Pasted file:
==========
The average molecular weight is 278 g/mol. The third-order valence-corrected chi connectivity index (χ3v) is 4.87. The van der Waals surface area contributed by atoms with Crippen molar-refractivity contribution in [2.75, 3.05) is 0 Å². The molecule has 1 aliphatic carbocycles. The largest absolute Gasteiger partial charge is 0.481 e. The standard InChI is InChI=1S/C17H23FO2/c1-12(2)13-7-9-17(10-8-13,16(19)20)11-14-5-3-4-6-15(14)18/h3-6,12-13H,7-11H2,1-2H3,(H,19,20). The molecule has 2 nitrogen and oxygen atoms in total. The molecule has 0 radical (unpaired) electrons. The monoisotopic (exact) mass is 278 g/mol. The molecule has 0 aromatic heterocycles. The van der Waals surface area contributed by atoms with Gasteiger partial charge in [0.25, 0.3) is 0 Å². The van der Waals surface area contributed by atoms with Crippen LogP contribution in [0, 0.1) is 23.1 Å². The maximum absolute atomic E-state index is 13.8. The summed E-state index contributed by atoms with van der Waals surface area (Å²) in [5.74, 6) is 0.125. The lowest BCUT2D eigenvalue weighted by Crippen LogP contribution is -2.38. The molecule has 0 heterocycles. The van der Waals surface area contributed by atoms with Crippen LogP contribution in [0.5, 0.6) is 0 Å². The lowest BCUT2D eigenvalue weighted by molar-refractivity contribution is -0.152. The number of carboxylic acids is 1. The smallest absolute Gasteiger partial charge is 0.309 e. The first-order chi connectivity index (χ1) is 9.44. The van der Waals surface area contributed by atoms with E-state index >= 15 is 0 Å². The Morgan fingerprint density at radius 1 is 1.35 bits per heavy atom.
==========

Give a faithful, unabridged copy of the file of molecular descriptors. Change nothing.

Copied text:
The average molecular weight is 278 g/mol. The third-order valence-corrected chi connectivity index (χ3v) is 4.87. The van der Waals surface area contributed by atoms with Crippen molar-refractivity contribution in [2.75, 3.05) is 0 Å². The molecule has 1 aliphatic carbocycles. The largest absolute Gasteiger partial charge is 0.481 e. The standard InChI is InChI=1S/C17H23FO2/c1-12(2)13-7-9-17(10-8-13,16(19)20)11-14-5-3-4-6-15(14)18/h3-6,12-13H,7-11H2,1-2H3,(H,19,20). The molecule has 2 nitrogen and oxygen atoms in total. The molecule has 0 radical (unpaired) electrons. The monoisotopic (exact) mass is 278 g/mol. The molecule has 0 aromatic heterocycles. The van der Waals surface area contributed by atoms with Gasteiger partial charge in [0.25, 0.3) is 0 Å². The van der Waals surface area contributed by atoms with Crippen LogP contribution in [0, 0.1) is 23.1 Å². The maximum absolute atomic E-state index is 13.8. The summed E-state index contributed by atoms with van der Waals surface area (Å²) in [5.74, 6) is 0.125. The lowest BCUT2D eigenvalue weighted by Crippen LogP contribution is -2.38. The molecule has 0 heterocycles. The van der Waals surface area contributed by atoms with Crippen LogP contribution in [0.5, 0.6) is 0 Å². The lowest BCUT2D eigenvalue weighted by molar-refractivity contribution is -0.152. The number of carboxylic acids is 1. The smallest absolute Gasteiger partial charge is 0.309 e. The first-order chi connectivity index (χ1) is 9.44. The van der Waals surface area contributed by atoms with E-state index >= 15 is 0 Å². The Morgan fingerprint density at radius 1 is 1.35 bits per heavy atom.